However, on August 2nd, 2013, Jay-Z’s music video for “Picasso Baby” dropped. Like all music videos, it was released to promote Jay-Z’s new album, Magna Carta Holy Grail. But this wasn’t just any music video. The video is a so-called “art performance”, in which Jay-Z raps his song for a bunch of celebrities at an art gallery in New York City. The song, by the way, is about him being rich and wanting to be richer so he can buy expensive paintings. Here’s a lyric: Oh what a feeling/fuck it, I want a billion/Jeff Koons Ballons/I just want to blowup/Condos in my condos/I want a row of Christie’s with my missy/live at the MoMA/Bacons and turkey bacons/smell the aroma.

The video of this so-called collaborative “performance art”, depicts the promotions that occurred before the event. Banners on the streets of New York city. Private invitations extended to New York’s upper crust. Hipster-looking photographs being signed by Jay-Z. All these invitations, promotions, videos, and art exhibitions, paid for by the corporations seeking to make money off of Jay-Z’s album (his record label, his sponsor, Samsung, and many, many others) share one single thing in common. You got it: they all use Bjorn’s font (see above image).

Surprised and somewhat hurt that Jay-Z’s designers would use his font for commercial promotion without even asking him, Bjorn contacted the designer of the video and all the promotional materials, Willo Perron, using internal design channels. He was hoping to resolve the issue amicably, and asked for some small credit somewhere on the Picasso Baby website. Within one day, Bjorn received a short, dismissive response from Willo Perron’s lawyer.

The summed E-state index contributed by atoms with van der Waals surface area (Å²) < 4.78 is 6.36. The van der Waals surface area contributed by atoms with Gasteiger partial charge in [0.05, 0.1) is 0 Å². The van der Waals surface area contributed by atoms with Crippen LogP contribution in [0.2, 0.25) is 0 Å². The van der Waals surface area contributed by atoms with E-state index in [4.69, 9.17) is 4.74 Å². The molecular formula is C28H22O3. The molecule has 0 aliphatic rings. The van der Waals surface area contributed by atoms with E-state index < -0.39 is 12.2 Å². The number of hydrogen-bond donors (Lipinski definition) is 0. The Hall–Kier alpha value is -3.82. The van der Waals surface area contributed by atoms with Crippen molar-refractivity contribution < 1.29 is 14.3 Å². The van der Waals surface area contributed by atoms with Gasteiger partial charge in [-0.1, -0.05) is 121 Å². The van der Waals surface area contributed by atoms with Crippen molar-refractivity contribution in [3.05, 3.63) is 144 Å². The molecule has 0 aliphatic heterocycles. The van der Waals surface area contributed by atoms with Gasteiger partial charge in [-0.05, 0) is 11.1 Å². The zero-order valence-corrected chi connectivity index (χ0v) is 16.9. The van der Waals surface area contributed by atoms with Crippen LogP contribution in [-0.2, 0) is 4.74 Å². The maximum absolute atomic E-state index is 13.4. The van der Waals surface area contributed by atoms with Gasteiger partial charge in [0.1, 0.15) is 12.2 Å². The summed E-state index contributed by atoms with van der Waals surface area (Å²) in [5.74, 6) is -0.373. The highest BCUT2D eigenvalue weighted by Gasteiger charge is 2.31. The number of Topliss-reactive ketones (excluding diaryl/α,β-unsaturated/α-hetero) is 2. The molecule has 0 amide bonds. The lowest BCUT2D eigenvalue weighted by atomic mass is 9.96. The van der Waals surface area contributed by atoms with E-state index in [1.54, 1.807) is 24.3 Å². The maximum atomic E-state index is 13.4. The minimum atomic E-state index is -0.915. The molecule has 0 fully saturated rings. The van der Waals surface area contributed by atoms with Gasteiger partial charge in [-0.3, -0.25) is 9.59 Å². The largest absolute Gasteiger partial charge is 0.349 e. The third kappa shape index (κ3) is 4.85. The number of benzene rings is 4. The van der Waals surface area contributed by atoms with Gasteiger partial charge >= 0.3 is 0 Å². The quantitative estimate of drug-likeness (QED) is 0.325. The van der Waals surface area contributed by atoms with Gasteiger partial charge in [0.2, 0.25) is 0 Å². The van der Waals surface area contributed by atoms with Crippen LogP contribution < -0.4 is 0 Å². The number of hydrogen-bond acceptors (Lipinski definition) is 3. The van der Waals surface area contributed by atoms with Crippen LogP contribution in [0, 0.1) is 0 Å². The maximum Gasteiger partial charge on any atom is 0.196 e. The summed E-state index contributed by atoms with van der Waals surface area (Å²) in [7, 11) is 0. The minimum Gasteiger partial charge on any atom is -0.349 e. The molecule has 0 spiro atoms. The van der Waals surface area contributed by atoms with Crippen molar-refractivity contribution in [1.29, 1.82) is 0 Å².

Left with little recourse, Bjorn has decided to go public with this situation, in the hopes that he will receive the recognition he was not afforded by Jay-Z and his design team. The only other option would be to sue for copyright infringement, which Bjorn does not have the resources or desire to undertake. Bjorn has made an illustrative video, viewable here: Hopefully it will get enough attention that Bjorn will receive the attribution he deserves.

Before you say to yourself, “Oh, it’s just a font that he put up on the website for free, anyone could use it”, you have to understand the nature of a copyright protection. Copyright is designed to protect creativity, and to prevent other people from making money off the creativity of others. Bjorn spent many hours designing his font, and he uses it as a kind of personal signature.

Jay-Z appropriated that font, not just as album art, not just as part of a music video, but as the primary design involved in a massive marketing campaign designed to make millions of dollars for large corporations. Imagine seeing a photo you posted on instagram suddenly emblazoned all over billboards for the new One Direction album. You’d be angry, right?

What is especially ironic here is that all the promotion surrounding the song Picasso Baby and the album Magna Carta Holy Grail, has been all about Jay-Z being a true “artist”. He seems to have a great deal of respect for those great struggling artists who have created iconic visual art. He is branded as a historical great, like a Picasso or Van Gogh. Picasso may have said, “Good Artists Borrow, Great Artists Steal”, but Picasso never got caught.